October 15, 1976 - merged with the Missouri Pacific.
Revenue Freight Traffic (Millions of Net Ton-Miles)
T&P KO&G/KO&G of TX Midland Valley Cisco & Northeastern Pecos Valley Southern Texas Short Line
1925 1,763 193 230 4 7 0.8
1933 1,498 163 84 (with T&P) (with T&P) (with T&P)
1944 4,761 412 113
1960 4,168 495 97
1970 5,854 150 (merged Apr 1970) (merged 1967)
"T&P" includes its subsidiary roads (A&S, D&PS, T-NM etc.); operated route-miles totaled 2,259 at the end of 1929 (after C&NE, PVS and TSL had become subsidiaries) and 2,033 at the end of 1960.
The Texas and Pacific was unable to finance construction to San Diego, and as a result the Southern Pacific was able to build from California to Sierra Blanca, Texas. In doing so, Southern Pacific used land designated for, and surveyed by Texas and Pacific, in its rail line from Yuma, Arizona, to El Paso, Texas. This resulted in lawsuits, which were settled with agreements to share tracks, and to cooperate in the building of new tracks. Most of the features advantageous to Texas and Pacific were later disallowed by legislation.
Under the influence of General Buell the TPRR was originally to be 3 ft 6 in gauge, but this was overturned when the state legislature passed a law requiring 4 ft 8 1⁄2 in gauge.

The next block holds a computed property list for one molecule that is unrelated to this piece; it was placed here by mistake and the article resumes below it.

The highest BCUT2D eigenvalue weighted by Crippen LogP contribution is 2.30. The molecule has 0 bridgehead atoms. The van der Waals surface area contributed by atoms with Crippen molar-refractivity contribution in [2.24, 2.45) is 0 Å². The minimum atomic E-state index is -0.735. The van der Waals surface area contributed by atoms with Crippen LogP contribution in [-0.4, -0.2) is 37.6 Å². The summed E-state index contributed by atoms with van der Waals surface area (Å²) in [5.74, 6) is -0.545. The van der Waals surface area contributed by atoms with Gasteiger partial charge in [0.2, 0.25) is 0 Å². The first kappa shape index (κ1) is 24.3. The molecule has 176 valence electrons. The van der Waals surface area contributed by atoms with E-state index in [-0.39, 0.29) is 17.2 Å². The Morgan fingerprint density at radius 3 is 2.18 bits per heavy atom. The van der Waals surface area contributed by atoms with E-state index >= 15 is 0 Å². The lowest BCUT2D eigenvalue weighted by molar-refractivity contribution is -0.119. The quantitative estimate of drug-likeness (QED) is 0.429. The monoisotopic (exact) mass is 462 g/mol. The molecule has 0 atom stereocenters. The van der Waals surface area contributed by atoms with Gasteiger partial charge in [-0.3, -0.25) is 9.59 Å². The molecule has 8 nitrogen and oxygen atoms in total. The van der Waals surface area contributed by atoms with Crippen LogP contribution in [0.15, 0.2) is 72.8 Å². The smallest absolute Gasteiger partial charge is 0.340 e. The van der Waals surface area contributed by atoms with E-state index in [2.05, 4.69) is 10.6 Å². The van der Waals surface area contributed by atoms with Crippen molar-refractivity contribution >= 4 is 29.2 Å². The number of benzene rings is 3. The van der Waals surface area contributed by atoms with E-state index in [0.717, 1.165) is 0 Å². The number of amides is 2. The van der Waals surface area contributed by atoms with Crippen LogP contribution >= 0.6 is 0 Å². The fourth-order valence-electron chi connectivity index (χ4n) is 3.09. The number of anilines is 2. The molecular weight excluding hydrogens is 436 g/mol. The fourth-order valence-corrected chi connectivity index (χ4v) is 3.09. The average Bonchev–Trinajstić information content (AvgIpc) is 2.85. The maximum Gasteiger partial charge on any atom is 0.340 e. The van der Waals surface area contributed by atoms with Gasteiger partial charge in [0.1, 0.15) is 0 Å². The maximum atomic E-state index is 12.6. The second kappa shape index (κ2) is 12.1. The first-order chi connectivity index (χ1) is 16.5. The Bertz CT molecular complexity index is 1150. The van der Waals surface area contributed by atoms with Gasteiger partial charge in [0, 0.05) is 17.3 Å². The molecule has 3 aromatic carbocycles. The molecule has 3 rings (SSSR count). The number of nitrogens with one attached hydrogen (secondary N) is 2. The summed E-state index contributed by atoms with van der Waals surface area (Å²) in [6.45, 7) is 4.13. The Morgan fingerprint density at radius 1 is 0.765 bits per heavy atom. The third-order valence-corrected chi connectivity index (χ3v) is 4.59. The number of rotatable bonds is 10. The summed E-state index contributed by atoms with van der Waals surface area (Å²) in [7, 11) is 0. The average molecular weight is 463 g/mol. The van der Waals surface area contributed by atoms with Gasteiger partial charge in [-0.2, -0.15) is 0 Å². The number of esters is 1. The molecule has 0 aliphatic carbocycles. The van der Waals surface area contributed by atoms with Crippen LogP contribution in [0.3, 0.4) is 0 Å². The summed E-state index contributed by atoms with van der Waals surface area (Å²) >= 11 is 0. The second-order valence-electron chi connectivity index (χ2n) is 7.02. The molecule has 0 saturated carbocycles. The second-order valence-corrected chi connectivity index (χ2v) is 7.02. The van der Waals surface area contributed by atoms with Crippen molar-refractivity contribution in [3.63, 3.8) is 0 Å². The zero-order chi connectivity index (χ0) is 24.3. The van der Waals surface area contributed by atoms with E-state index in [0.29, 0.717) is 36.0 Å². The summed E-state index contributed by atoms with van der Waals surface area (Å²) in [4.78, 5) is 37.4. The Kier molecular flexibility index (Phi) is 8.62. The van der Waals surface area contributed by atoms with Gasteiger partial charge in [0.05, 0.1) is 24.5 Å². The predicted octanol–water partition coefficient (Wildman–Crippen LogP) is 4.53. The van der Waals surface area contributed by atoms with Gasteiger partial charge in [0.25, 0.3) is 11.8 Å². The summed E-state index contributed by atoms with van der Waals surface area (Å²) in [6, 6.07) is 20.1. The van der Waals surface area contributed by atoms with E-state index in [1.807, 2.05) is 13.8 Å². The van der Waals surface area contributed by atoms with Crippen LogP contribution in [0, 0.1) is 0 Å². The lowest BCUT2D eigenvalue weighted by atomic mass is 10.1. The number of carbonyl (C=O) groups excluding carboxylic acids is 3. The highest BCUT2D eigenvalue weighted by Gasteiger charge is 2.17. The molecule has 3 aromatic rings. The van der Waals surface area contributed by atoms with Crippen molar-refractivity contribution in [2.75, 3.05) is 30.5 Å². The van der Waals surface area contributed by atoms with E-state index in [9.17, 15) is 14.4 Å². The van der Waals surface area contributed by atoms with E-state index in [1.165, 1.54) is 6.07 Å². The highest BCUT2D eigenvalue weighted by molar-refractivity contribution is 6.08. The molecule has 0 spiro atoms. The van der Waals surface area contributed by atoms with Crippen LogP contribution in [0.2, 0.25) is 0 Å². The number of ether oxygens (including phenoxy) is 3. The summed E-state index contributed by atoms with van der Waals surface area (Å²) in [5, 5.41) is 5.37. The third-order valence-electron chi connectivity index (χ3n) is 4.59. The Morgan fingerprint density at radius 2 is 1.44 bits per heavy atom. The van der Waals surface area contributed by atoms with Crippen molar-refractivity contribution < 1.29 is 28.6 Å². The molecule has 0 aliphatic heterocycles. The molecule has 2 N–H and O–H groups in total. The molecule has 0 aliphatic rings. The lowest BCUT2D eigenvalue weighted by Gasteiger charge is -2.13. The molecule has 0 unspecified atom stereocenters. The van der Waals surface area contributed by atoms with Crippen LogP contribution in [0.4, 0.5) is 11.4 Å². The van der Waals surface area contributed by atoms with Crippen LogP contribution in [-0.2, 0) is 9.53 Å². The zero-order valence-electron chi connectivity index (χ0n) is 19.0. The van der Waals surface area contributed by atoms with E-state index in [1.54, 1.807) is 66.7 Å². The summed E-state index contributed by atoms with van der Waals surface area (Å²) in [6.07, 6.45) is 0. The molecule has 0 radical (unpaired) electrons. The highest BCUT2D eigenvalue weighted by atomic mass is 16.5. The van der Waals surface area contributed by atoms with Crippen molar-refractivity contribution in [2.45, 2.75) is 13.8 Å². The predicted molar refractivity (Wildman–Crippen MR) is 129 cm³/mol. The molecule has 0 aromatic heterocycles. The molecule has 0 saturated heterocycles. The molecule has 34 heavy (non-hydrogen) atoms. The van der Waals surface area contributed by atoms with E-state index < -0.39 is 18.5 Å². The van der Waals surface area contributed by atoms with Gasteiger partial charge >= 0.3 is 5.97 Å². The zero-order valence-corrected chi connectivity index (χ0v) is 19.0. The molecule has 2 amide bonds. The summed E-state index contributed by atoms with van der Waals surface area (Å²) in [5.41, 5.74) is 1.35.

From 1873 to 1881 the Texas and Pacific built a total of 972 miles of track; as a result it was entitled to land grants totaling 12,441,600 acres . T&P, however, received land only for the construction of track east of Fort Worth. This meant the firm received only 5,173,120 acres. The State of Texas did not award the additional area because, it said, the construction had not been completed within the time required by the firm's charter. Indeed, then state Attorney General Charles A. Culberson filed suit to recover 301,893 acres on the grounds that "the road had been granted land partly on sidetracks and partly on land not subject to location." The state ultimately recovered 256,046 acres giving a net grant to the T&P of 4,917,074 acres, or 7,683 square miles. By comparison, the state of Connecticut is 5,543 square miles.
Texas Pacific Land Trust
The Texas Pacific Land Trust (NYSE: TPL) was created in 1888 in the wake of the bankruptcy of the T&P in order to provide an efficient and orderly way to sell the railway's land, receiving at the time in excess of 3.5 million acres. As of 31 December 2006 the Trust was still the largest private land owner in the State of Texas, owning the surface estate of 966,392 acres spread across 20 counties in the western part of the state. The Trust also generates income from oil & gas royalties through its 1/128 non-participating royalty interest under 85,414 acres and 1/16 non-participating royalty interest under 386,988 acres.
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Text: wikipedia.org. Images: Public Domain; http://www.commons.wikimedia.org (unless otherwise specified) and 17 U.S. Code § 107 fair use. References: Lewis, Robert G. The Handbook of American Railroads. New York: Simmons-Boardman Publishing Corporation, 1951, 2nd Edition 1956. Site Map Contact webmaster HERE.